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 Yeah,but what if you got a bunch of "too obscure to be saleable" OC Lp-s ?  Would they want them ? I have a pile I would like to see get a good home.

                                      Roger Kulp
Steve Ramm <[log in to unmask]> wrote:  
 
Someone JUST sent me this from back in June. Thought I'd share if you  hadn't 
seen.
 
Problem is that- based on this article - folks are going to want to donate  
their copies of "Jesus Christ Superstar" and "Damn Yankees" to the Library of  
Congress!
 
Steve Ramm
 
 
Record-Eagle com 06/09/2006
 
 
A little something extra from the extra 
Man donates his renowned library of recordings 
BY BOB DARROW 
[log in to unmask] (mailto:[log in to unmask])  
Record-Eagle/Douglas  Tesner 
Just a portion of David Hummel’s huge recording  collection is pictured here. 
TRAVERSE CITY — If walls could talk, David Hummel's would sing show  tunes. 
If walls could breathe, they'd gasp for air in Hummel's Traverse City home,  
where the rooms are lined with shelves jammed with a vast collection of 
American  musicals performed during the last half-century. 
Six thousand record albums. Thirty-five hundred compact discs. Five thousand  
tapes, on both reel and cassette. 
Hundreds of reference books, including one Hummel authored himself. Thousands 
 of playbills from Broadway shows. 
"I had to have everything show-related," said Hummel, a former recording  
engineer and consultant who recently decided to give it all away. 
By Tuesday afternoon, it'll all be gone, donated to the Library of Congress — 
 from recordings of hits like "Jesus Christ Superstar" and "Damn Yankees," to 
 obscure flops like the Gene Kelly-produced "Clownaround," that sit amid 
stacks  that wrap around corners and into bedrooms. 
It's simply not enough to call Hummel a collector or hobbyist. It's more of a 
 way of life for someone who acted as an extra in musical productions in the  
1950s. So keen is his passion that a curator at America's official library 
calls  him a "highly-recognized expert." 
Musical composer Stephen Sondheim, whose credits include classics like "West  
Side Story" and "Sweeney Todd," characterized Hummel's recordings collection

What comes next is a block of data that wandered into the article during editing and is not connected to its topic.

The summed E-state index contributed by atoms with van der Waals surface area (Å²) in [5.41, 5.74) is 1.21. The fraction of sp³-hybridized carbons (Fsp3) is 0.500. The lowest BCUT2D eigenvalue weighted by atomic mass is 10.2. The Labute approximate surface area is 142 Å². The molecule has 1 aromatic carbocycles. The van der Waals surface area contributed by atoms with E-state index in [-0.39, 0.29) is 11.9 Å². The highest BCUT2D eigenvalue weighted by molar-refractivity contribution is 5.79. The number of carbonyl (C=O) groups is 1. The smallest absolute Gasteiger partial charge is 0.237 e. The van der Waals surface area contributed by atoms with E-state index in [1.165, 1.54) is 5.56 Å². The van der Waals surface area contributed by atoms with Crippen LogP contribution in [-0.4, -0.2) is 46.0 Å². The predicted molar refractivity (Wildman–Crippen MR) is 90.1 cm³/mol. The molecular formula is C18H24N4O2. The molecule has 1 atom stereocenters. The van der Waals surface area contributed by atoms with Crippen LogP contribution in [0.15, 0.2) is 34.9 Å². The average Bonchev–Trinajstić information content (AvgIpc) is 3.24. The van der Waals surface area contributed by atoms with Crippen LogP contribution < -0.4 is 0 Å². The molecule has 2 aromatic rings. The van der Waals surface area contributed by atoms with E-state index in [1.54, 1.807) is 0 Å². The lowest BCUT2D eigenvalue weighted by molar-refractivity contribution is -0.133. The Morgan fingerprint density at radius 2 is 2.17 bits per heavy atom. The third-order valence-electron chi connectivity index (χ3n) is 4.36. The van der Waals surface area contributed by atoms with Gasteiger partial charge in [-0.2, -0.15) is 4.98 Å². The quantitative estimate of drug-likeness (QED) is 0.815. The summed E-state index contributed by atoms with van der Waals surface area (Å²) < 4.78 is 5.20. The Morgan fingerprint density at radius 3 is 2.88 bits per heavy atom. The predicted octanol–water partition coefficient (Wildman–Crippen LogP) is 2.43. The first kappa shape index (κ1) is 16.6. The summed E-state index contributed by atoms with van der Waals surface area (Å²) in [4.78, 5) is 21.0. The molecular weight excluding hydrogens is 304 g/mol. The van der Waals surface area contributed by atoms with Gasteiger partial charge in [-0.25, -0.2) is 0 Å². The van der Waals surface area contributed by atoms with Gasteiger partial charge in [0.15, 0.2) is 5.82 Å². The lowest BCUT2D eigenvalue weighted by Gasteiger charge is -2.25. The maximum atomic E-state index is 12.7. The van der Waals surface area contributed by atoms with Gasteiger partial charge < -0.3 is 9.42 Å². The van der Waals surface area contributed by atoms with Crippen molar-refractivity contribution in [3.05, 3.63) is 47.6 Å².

as  "perhaps the most complete and accurate catalog of the American musical 
theater  currently, or perhaps ever, in existence." 
Hummel never had his musical cache appraised. He intended to donate the  
recordings to the Library of Congress upon his death, but recently moved up the  
giveaway date. 
"I just decided I'd like to see it happen," Hummel, 71, said. "I'm not really 
 listening to it that much anymore." 
On Tuesday Denoyer Brothers Moving & Storage will come to Hummel's home,  
carefully box his thousands of recordings and send them to a Washington, D.C.  
storage facility. 
From there, the collection eventually will make its way to the Library of  
Congress' new state-of-the-art National Audio-Visual Conservation Center in  
Culpeper, Va. The records will be digitized so researchers can listen to them  
remotely. 
Not only did the Library of Congress accept Hummel's donation — now  
officially referred to as the "David G. Hummel American Musical Theatre  Collection" — 
the staff is excited to have it, said Librarian of Congress James  
Billington, who in a letter thanked Hummel on behalf of the nation.  
It's not often the library receives so complete a collection from an expert  
in his field, said Mary Bucknum, the library's sound-recording curator. 
"Mr. Hummel's collection is quite spectacular," Bucknum said. "He's giving us 
 many unique pieces we didn't already have." 
Of particular value is Hummel's collection of bootleg recordings of Broadway  
performances, often made by someone with a tape recorder in the first row. 
Many  of those recordings are the lone copies in existence; some composers asked 
 Hummel to send them copies of shows even they don't possess. 
Hummel owns nearly every LP related to musical comedy ever produced, and  
amassed the collection sifting through mom-and-pop record stores around the  
state and nation. 
"Back in the day, going through the bins was so much fun. It was amazing the  
stuff you would find," he said. "Winning a bid on eBay just doesn't  
compare." 
Hummel lost interest in collecting as Broadway began to cater to more  
serious, elaborate productions. 
"The fun went out of it," he said. 
But there is one current Broadway hit he'd like to see: "The Drowsy  
Chaperone," an old-fashioned comedy about a die-hard musical fan and his record  
collection. 
That one, Hummel said, sounds right up his  alley.


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